The Democrats running for 1st District legislative seats want to reduce litter while helping local charities, and they're challenging the Republicans to do the same.

The slate, led by state Sen. Jeff Van Drew, D-Cape May, Cumberland, Atlantic, has come up with a proposal to give the $8,000 normally spent on campaign yard signs to local charities.

"This is money that would be much better spent doing something positive in our communities, rather than merely littering them," said Van Drew in a letter penned on Sunday to GOP opponent Susan Adelizzi-Schmidt.

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Adelizzi-Schmidt, responding by letter Monday, said an agreement could be worked out, but then she issued a challenge of her own. She wants a $500,000 spending limit on the campaign for the Senate seat and two Assembly seats.

"I have spoken to my running mates, and I am sure we could find agreement on the campaign sign issue and donating the money saved to local charities in the 1st Legislative District," Adelizzi-Schmidt said.

"In our opinion, campaign signs are no different in many ways from the slick glossy mailers that fill up our mailboxes or the 30-second television ads that litter our television screens in the final months of a campaign.

"To that end, I propose, on behalf of my running mates, to broaden this agreement and do something that truly makes our campaigns different from the ones that have come before them," she said.

The 1st District includes all of Cape May County, most of Cumberland County and three towns in Atlantic County.

When all three seats are up, as they are this year, Adelizzi-Schmidt said the campaign money can reach "the millions." She wants to limit it to $166,667 per candidate. This would include spending by political committees and other third-party groups on behalf of candidates.

Van Drew, reached by telephone Monday night, said an agreement should first be made on the signs, because that idea came first. He did not rule out a spending agreement but said it is hard to eliminate "outside groups" pumping money into the campaign. Van Drew said these groups "have beaten us up" in the past.

"It's hard to control," Van Drew said.

Van Drew's slate, all incumbents, includes Assemblymen Nelson Albano and Robert Andrzejczak. Adelizzi-Schmidt is challenging Van Drew with running mates Kristin Gabor and Sam Fiocchi.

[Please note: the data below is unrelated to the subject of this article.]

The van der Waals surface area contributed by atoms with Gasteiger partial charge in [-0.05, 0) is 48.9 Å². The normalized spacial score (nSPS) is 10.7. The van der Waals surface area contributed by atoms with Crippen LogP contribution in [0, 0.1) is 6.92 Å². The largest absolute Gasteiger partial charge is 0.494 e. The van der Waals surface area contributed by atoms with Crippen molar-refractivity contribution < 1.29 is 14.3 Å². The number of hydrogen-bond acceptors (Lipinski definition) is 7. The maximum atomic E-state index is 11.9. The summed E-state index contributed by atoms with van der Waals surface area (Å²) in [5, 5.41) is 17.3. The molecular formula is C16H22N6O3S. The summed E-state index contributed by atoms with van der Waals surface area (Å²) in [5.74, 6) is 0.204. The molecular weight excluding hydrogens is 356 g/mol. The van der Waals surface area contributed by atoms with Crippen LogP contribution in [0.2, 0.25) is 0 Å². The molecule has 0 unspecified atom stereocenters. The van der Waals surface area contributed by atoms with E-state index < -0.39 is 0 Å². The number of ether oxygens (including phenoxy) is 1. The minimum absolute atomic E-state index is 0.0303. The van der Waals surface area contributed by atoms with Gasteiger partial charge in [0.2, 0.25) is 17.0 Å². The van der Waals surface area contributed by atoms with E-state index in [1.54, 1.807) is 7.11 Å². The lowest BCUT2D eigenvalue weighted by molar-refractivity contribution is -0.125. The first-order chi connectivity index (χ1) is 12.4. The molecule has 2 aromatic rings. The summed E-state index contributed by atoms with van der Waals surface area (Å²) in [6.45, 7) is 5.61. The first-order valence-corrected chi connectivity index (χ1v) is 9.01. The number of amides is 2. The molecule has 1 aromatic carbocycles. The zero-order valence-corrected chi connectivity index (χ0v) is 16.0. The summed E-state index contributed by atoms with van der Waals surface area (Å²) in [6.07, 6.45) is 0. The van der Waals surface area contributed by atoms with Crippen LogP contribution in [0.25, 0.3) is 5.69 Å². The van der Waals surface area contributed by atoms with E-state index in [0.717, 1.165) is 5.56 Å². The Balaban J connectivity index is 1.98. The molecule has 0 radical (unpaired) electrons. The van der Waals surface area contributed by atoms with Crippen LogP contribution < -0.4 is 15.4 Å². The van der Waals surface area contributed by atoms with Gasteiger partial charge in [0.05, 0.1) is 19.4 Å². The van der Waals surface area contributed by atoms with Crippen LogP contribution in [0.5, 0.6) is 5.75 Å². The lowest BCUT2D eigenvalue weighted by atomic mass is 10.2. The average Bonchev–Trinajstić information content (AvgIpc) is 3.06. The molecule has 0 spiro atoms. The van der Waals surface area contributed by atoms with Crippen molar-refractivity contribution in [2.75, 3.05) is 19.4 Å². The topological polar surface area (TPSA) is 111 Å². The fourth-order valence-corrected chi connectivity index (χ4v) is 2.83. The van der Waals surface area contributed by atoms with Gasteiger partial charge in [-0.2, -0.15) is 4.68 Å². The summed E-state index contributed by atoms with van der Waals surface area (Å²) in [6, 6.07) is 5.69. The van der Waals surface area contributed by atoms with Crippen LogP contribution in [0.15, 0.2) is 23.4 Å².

Adelizzi-Schmidt fired the first campaign salvo soon after last week's primary when she challenged Van Drew to a summer debate. Such debates usually happen in the fall before a November election. Van Drew declined.

But Van Drew countered with the yard sign proposal, as long as the Republicans agree to do the same.

He said if both sides contribute $8,000, this would amass $1,000 for 16 different charities. Democrats would give $500 to each charity, and so would Republicans. Those pesky yard signs that seem to dot the landscape before - and sometimes long after - elections would be eliminated.

Under Van Drew's plan, the legislative names could not be tacked onto other campaign signs. Gov. Chris Christie, for example, is running in November so it could be a big loss for Republicans to not be on signs associated with him.

Van Drew said he does not feel the lack of yard signs gives any candidate any advantage.

"I don't believe signs win elections. People hate them. They trash up the area. They're expensive and they never get cleaned up," Van Drew said.

The Republicans are awaiting a response on the proposed spending cap.

"Your proposal on campaign signs is a step in the right direction. Your willingness to join us in committing to a real spending cap would send a message statewide that this year's legislative campaign in the 1st District is a contest of ideas, not checkbooks," Adelizzi-Schmidt said.

She said an agreement would have to be put in writing and would need to find a way to enforce contributions from outside groups that "neither of us have the ability to legally restrict."

Contact Richard Degener:


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